Regents Vote to Divest $3.1 Billion South Africa Portfolio
SANTA CRUZ, Calif. (AP) _ University of California regents voted Friday to sell off $3.1 billion in stocks and bonds in companies doing business with South Africa.
The meeting room, filled with about 200 spectators, erupted in cheers when the vote was announced. About 100 student demonstrators who had organized class boycotts celebrated outside the campus building.
″Naturally, I’m very pleased with the outcome of the regents meeting today,″ said Gov. George Deukmejian, who proposed full divestment earlier this week in a major shift of his position. ″We have now set a new policy for the manner in which the funds of the university will be invested.″
The two-hour debate among the regents was often heated, with several expressing fears they could be held personally liable if the university’s pension funds suffered loses. But Deukmejian, a regent because of his office, said he would introduce legislation to protect the board.
The vote was 13-9, with one abstaining.
The companies will be given a 12-month grace period and, beginning next July, the university will reduce its investments in firms and banks with South African ties by one-third. By 1990, the university will hold no investments in any firms operating in that nation.
UC will make no new investments in firms or banks doing business in South Africa. This will not apply, however, if the firm has decided not to expand its operations in South Africa.
An amendment was added to Deukmejian’s resolution to broaden the definition of South Africa to include ″any territory under the administration, legitimate or illegitimate, of the Republic of South Africa; and the ‘bantusans’ or ‘homelands’ to which South African blacks are assigned on the basis of ethnic origin.″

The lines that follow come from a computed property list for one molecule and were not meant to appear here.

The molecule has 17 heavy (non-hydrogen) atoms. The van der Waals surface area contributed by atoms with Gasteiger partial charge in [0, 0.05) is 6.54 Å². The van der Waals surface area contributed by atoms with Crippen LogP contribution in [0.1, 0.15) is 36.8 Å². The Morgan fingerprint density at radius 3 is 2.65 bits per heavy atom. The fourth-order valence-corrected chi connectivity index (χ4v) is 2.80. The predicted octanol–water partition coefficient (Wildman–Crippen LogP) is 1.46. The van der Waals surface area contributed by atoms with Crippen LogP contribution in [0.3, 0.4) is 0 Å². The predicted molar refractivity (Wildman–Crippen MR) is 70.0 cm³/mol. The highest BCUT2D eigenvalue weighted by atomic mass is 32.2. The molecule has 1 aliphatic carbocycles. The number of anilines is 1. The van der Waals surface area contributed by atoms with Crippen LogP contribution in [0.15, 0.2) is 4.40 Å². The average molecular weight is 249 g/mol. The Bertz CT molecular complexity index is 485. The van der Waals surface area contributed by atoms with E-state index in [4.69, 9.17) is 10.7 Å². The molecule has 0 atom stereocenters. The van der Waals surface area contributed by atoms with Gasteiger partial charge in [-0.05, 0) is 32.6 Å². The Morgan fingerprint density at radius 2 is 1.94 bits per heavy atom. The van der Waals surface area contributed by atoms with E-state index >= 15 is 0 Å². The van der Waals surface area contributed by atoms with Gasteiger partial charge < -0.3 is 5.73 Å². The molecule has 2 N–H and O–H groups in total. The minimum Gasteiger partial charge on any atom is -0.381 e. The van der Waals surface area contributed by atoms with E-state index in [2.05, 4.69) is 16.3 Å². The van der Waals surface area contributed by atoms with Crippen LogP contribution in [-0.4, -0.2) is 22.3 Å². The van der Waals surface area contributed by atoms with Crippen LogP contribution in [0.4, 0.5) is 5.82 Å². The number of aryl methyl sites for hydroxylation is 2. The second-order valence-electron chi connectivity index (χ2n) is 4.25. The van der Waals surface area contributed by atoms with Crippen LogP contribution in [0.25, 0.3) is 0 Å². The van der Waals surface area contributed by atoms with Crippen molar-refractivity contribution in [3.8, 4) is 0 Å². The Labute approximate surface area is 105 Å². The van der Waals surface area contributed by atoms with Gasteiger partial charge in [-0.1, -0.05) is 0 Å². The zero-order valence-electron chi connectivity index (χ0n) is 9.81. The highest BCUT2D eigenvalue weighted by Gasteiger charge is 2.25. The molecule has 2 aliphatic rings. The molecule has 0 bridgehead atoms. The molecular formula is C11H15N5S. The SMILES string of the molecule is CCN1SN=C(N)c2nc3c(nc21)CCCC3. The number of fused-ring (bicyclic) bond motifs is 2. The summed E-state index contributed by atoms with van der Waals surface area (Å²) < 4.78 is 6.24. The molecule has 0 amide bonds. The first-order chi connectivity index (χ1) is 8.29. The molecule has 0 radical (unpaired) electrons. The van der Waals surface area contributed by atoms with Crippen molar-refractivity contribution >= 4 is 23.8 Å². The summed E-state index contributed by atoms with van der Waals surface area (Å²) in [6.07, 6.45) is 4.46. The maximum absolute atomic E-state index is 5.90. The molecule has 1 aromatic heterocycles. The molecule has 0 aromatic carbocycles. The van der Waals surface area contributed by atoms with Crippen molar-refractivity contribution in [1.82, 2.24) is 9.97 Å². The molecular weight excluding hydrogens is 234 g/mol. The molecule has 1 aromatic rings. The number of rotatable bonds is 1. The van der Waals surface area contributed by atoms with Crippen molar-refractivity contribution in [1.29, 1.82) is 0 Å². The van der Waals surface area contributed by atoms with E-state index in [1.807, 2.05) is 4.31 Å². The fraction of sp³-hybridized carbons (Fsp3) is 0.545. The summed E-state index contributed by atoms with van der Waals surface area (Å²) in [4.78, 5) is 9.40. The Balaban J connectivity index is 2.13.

Deukmejian’s Democratic rival for governor in the November election, Los Angeles Mayor Tom Bradley, also attended the meeting to urge the regents to accept the governor’s resolution.
He did not stay for the vote, and criticized Deukmejian’s policy change as ″the most monumental flip-flop in the hisory of his administration.″
Deukmejian last year vetoed a bill that would have halted investments of state and university pension funds in those companies. He favored a case-by- case review that was adopted by the regents last year.
Deukmejian dismissed Bradley’s comments as ″petty politics.″
In his address to the regents, Deukmejian said his recommendations last year regarding South Africa were appropriate because conditions in that country were different than they are today.
″Unfortunately, in the past year, we have seen conditions change in South Africa,″ he said, citing the declaration of a nationwide state of emergency.
After weeks of student protests and arrests last year, the regents adopted a policy that called for selling interests in firms that did not adhere to the Sullivan Principles, which call for equal employment practices for South African blacks.
Since then, UC has withdrawn $12.3 million in investments in one company, Eaton Corp. of Ohio. It also has suspended further investments in Nalco Chemical Co. until the firm improves its Sullivan rating.